Observation Point Trail – Zion National Park’s Greatest Hike

Hiking in Zion National Park is the one and only way to explore this epic national park in Utah. And although there are a number of superb hiking trails in Zion, from easy walks on flat paved walkways to thigh-crunching climbs, there is one that stands out from the rest—the Observation Point Trail.

Observation Point vs Angels Landing – Which One Is Better?

Before you start commenting; I know that Angels Landing is considered to be the best hike in Zion National Park, but I completely disagree. Angels Landing is definitely the most popular hike in the park, which, as a result, makes that it’s typically much, much too crowded. I hiked this trail, too, and while it’s undeniably worth hiking, its enormous crowds spoiled it completely for me.

But then, there is Observation Point. This is not just a valuable alternative; it’s simply downright a better hike than Angels Landing. For the time and effort spent, the Observation Point Trail kicks Angels Landing’s butt for many reasons. There are much fewer people, the trail runs through a gorgeous slot canyon, and it ends at what has the be the greatest viewpoint in Zion National Park. There’s a reason that Observation Point bears the name it does.

So, in the Observation Point vs Angels Landing discussion, I just have to take the side of the Observation Point hike. It’s really a no-brainer for me personally.

The Best Hike in Zion National Park

This is the southernmost of the five Utah national parks, and it’s a real stunner. Nearly 4.3 million people visited Zion in 2016, placing it in the top five of most visited national parks in America. Set at one of the giant steps of the “Grand Staircase”—Bryce Canyon is the upper step while Grand Canyon is the lowest step—this is a place of sandstone caves, slot canyons, ravines, hanging gardens and weeping rocks, and striking rock formations.

On the Observation Point Trail, you’ll hit pretty much all of these. The trailhead lies at Weeping Rock, one of the nine Zion Canyon Shuttle Bus stops. As this name suggests, you can see a “weeping rock” there, essentially a dripping spring. Although this very short trail isn’t part of the Observation Point Trail, I do recommend walking it. Consider it a warm-up for the strenuous climb up to the rim of Zion Canyon afterwards.

Note that this is one of the most difficult hikes in Zion National Park, climbing a grand total of 2,150 vertical feet (655 meters). The hike is 8 miles roundtrip (13 kilometers) and you should count on 5-6 hours to finish it.

Even though this hike is tough and steep, the trail itself is much wider than Angels Landing. It is, therefore, much less scary and better suited for people with a fear of heights. There are still plenty of (very) exposed sections, though, so please do be careful during your hike. Use common sense and don’t go too close to the rim’s edge—there are no railings, ropes or the like.

The Observation Point Trail basically consists of two different sections. The first half of the hike is on the East Rim Trail and includes lots of long and strenuous switchbacks. To ease to ascent and offer some reward, this section also runs through Echo Canyon, which is one of the most beautiful slot canyons I’ve ever seen in my life.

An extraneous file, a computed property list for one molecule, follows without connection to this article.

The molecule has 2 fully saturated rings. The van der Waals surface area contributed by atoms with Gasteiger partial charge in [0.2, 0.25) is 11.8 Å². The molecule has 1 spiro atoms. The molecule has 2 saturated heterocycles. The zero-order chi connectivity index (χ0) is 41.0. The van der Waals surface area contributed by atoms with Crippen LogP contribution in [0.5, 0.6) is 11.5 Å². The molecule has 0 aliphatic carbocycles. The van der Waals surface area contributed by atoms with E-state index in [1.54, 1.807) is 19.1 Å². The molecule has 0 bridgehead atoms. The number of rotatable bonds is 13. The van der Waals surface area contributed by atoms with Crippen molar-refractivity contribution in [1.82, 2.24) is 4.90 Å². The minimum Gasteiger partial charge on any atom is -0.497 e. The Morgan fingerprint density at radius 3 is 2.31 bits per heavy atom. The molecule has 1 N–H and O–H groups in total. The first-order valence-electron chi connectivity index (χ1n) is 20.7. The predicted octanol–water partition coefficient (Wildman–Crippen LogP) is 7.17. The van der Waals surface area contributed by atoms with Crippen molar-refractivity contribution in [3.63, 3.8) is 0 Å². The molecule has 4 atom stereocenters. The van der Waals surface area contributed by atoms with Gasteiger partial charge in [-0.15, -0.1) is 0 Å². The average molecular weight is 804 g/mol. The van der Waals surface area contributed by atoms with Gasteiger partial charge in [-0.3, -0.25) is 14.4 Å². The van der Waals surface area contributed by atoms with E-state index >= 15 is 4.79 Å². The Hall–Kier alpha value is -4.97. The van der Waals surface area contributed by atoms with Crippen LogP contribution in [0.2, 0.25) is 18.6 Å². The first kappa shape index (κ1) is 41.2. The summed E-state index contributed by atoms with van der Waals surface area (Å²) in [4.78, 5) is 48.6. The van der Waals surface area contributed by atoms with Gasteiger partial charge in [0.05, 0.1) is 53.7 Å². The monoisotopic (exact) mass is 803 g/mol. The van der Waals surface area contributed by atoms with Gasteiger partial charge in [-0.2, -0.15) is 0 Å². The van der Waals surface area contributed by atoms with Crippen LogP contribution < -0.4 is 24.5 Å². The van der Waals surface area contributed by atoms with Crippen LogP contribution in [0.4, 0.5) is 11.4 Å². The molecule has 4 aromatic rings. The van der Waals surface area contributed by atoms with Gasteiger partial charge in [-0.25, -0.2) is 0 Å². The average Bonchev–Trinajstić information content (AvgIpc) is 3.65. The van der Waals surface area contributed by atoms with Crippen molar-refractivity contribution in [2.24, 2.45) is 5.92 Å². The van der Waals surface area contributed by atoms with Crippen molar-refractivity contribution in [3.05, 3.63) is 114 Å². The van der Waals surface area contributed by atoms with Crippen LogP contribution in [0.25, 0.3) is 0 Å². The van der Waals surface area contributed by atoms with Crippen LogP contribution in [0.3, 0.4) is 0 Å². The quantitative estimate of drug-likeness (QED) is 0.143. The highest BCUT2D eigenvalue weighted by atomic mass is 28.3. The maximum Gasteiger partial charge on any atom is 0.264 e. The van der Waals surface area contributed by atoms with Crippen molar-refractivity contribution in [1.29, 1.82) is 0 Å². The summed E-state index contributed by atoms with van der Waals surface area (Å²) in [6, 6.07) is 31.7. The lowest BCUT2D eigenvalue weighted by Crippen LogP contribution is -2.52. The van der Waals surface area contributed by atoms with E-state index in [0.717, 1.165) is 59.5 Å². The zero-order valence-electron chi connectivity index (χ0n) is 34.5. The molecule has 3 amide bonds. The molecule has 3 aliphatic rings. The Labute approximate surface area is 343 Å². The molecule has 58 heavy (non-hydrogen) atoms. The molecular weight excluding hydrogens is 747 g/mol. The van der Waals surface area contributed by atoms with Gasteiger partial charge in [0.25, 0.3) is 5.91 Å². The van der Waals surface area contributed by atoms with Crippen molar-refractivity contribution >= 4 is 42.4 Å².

When you look up, the flat side of Cable Mountain towers imposingly above and the rest of the climb takes you ever so slowly to the top of the mountain. Although it may seem as if you’ll never get there, once you do reach the rim, it’s an easy walk the rest of the way.

That last mile or so runs along the rim of Zion Canyon, offering increasingly awesome views until you reach the ultimate reward—the heartstoppingly spectacular view from Observation Point.

Perched no fewer than 6,508 feet (1,983 meters) above sea level, this is the single best viewpoint in Zion National Park. From its rocky ledge, you can actually look about 600 feet (200 meters) down on Angels Landing. As I mentioned before, from there, it’s a vertical drop of 2,150 feet (655 meters) to the bottom of the canyon and the Virgin River.

Looking straight ahead, the panorama takes in much of Zion Canyon and the winding course of the Virgin River, including striking formations such as Cathedral Mountain and Red Arch Mountain.

Rest your weary legs and take an hour or so to take in the views before retracing your steps down to the trailhead at Weeping Rock. Head back to your campsite—camping in Zion National Park is a “must”—, crack open a beer and spend the rest of the evening around a crackling campfire, sharing a well-deserved meal and telling stories well into the star-filled night.


Observation Point Hike Details

  • Distance: 8 miles (13 kilometers) roundtrip
  • Hiking time: 4-5 hours
  • Outing time: 5-6 hours
  • Trailhead: Weeping Rock shuttle bus stop in Zion Canyon (Observation Point Trail via East Rim Trail)
  • Difficulty: Strenuous
  • Elevation change: 2,150 feet (655 meters)

Observation Point Trail Map


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Have You Ever Hiked the Observation Point Trail in Zion National Park? I’d Love to Hear About Your Experiences in the Comments Below.

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